Home' Trinidad and Tobago Guardian : October 17th 2014 Contents B5
Friday, October 17, 2014 www.guardian.co.tt Guardian
NIGEL A CAMPBELL
For the second consecutive Friday in October,
there has been an opportunity for enhanced enter-
tainment in Port-of-Spain that features a mingling
and interface of jazz performance and western
classical music personnel.
The Classical Music Development Foundation s
production, On a Lighter Note at the Little Carib
Theatre on October 10, showcased light classical
songs and jazz vocal favourites by coloratura soprano
Natalia Dopwell accompanied by the Dominant
Seventh Calypso Jazz Band led by trumpeter Rellon
Unfortunately, this three-night event was avoided
by a wider audience on the gala premiere night
therefore denying the performers a critical ovation
and measure of what works and what does not.
The 90-minute show was a celebration of the
film and musical theatre songs of the Gershwins
(Embraceable You, Summertime, I ve Got Rhythm),
Cole Porter (Begin the Beguine, I ve Got You Under
My Skin), Andrew Lloyd-Webber (Half a Moment),
as were Dopwell s takes of the show tunes from
The Scarlet Pimpernel (Only Love) and Jeeves (Half
The only Buddy Walk in the
Caribbean will take place at Nelson
Mandela Park (formerly King George
V Park) in St Clair, Port-of-Spain at
2 pm, on October 19.
Approximately 500 people are
expected to attend the event, which is
one of over 250 walks across the globe
to raise awareness and funds for pro-
grammes that benefit people with Down
syndrome and their families.
A release said that Buddy Walk T&T
is organised by the locally-based Down
Syndrome Family Network (DSFN) and
will feature an awareness walk around
Nelson Mandela Park into the Queen s
Park Oval for a festival of family activ-
ities, kids games and a benefit concert.
Shurwayne Winchester, Imij & Com-
pany, JJ & Friends and DJ Kern Crosby
are among the acts who will provide
entertainment until 6 pm. Nikki Crosby
has donated her talent to host the con-
"By supporting our Buddy Walk, you
are supporting the acceptance and
inclusion of people with Down syn-
drome and people of all abilities," said
Glen Niles, Founder and President of
Down Syndrome Family Network "At
the Buddy Walk, we all walk togeth-
er."Participants of all ages and abilities
are welcomed and encouraged to attend.
Registration is available at all Kenny
Sports Centres and is $60 per person
or $50 per person in groups of four or
Individuals with disabilities are free!
The registration fee includes the walk,
t-shirt, benefit concert, complimentary
drinks and a chance to win lots of give-
Good show, pity about the audience
Down Syndrome walk
to raise awareness
ON A LIGHTER NOTE: A REVIEW
a Moment) that allowed her to relax
into a milieu that defined excellence.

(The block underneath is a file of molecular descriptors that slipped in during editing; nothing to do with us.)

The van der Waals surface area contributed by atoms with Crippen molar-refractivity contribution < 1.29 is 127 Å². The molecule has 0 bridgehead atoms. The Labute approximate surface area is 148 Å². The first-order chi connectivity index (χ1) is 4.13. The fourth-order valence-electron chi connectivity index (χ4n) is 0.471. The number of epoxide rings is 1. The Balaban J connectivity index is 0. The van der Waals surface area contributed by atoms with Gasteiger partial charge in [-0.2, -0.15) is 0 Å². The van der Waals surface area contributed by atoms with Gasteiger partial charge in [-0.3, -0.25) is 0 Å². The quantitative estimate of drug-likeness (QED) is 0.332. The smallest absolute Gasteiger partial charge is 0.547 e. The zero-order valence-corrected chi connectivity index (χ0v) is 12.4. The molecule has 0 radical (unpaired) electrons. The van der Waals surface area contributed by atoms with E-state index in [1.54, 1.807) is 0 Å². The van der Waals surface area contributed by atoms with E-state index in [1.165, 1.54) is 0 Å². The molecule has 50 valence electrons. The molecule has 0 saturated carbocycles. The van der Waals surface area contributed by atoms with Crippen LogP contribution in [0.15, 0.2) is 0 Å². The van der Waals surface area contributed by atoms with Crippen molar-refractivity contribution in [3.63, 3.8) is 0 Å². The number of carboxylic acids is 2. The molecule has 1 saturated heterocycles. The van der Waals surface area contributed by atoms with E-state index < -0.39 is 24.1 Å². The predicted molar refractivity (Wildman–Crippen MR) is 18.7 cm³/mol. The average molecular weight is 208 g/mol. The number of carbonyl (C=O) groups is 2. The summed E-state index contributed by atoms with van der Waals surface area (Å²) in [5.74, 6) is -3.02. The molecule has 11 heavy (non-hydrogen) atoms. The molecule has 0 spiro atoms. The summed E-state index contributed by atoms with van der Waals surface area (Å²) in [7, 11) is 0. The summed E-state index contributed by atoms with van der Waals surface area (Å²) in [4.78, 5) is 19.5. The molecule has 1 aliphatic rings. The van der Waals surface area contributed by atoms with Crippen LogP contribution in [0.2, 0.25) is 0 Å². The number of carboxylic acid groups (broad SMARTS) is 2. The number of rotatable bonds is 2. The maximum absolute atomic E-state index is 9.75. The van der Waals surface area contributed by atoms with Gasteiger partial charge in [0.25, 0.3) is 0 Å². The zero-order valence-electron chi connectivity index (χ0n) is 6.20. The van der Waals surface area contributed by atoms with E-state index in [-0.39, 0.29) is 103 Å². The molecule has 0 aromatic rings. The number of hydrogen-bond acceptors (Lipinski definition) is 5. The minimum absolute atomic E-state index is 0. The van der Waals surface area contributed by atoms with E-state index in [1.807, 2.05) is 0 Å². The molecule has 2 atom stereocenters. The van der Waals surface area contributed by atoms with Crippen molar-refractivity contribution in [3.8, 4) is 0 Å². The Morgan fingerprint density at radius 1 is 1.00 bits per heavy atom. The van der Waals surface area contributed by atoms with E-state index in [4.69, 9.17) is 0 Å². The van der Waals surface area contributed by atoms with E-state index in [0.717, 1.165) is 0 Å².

The show was also a nod to the style
of "crossover classical" made popular
by another diva, Sarah Brightman.
The opening song, Man of La Man-
cha (I, Don Quixote) was dedicated
to activist Dr Wayne Kublalsingh;
maybe a subtle jab at his solitary
determination and idealism against
all odds, but an apt song choice with
a message that was not missed by the
West End and Broadway musical
theatre songs, and tunes from movie
musicals were fodder for jazz singers
in the past.
Ella Fitzgerald and Nat King Cole
set templates for the re-interpretation
of the theatre song to jazz standard.
Dopwell was up for the challenge of
phrasing the songs in a jazz context,
infusing her personality into these
songs. Stormy Weather, featured in
the later film of the same name, was
a standout that night.
Natalia Dopwell sings pleasantly,
however her connection with Dom-
inant Seventh Calypso Jazz Band was
almost non-existent, seemingly unfa-
miliar like two newly met co-workers.
The juxtaposition of classical training
and jazz technique and performance
revealed the fissure between the inter-
pretive styles of the two genres.
Jazz is interaction. It s a conversa-
tion. It felt like two concerts, which
from all appearances, it may have
been. Dopwell left the stage for the
band to perform, and only on a couple
songs were extended improvised solos
Dominant Seventh, a septet featur-
ing a young horn section of Brown,
Jeremy Chatoor on sax and flute and
Joshua Pasqual on trombone opened
the concert with the standard Green
Dolphin Street and interspersed the
show with three other instrumental
pieces including a new take on the
1991 Melanie Hudson song, I Will
Always Be There For You.
The paucity of audiences to
acknowledge this performance and
others like this such as the debut of
The Keate Street Jazz Octet the week
before is a signal that either marketing
efforts are falling on deaf ears or the
road to travel for the professional per-
former is long and lonely. On a lighter
note, on a different stage, this should
be a hit.
To learn more, visit
call 491-3429 or e-mail
Natalia Dopwell performs Je Veux Vivre at her
concert, A Lighter Note. PHOTOS: CLYDE LEWIS
Members of the Dominant Seventh Calypso Jazz Band which accompanied
Natalia Dopwell during On A lighter Note, at the Little Carib Theatre, Woodbrook.
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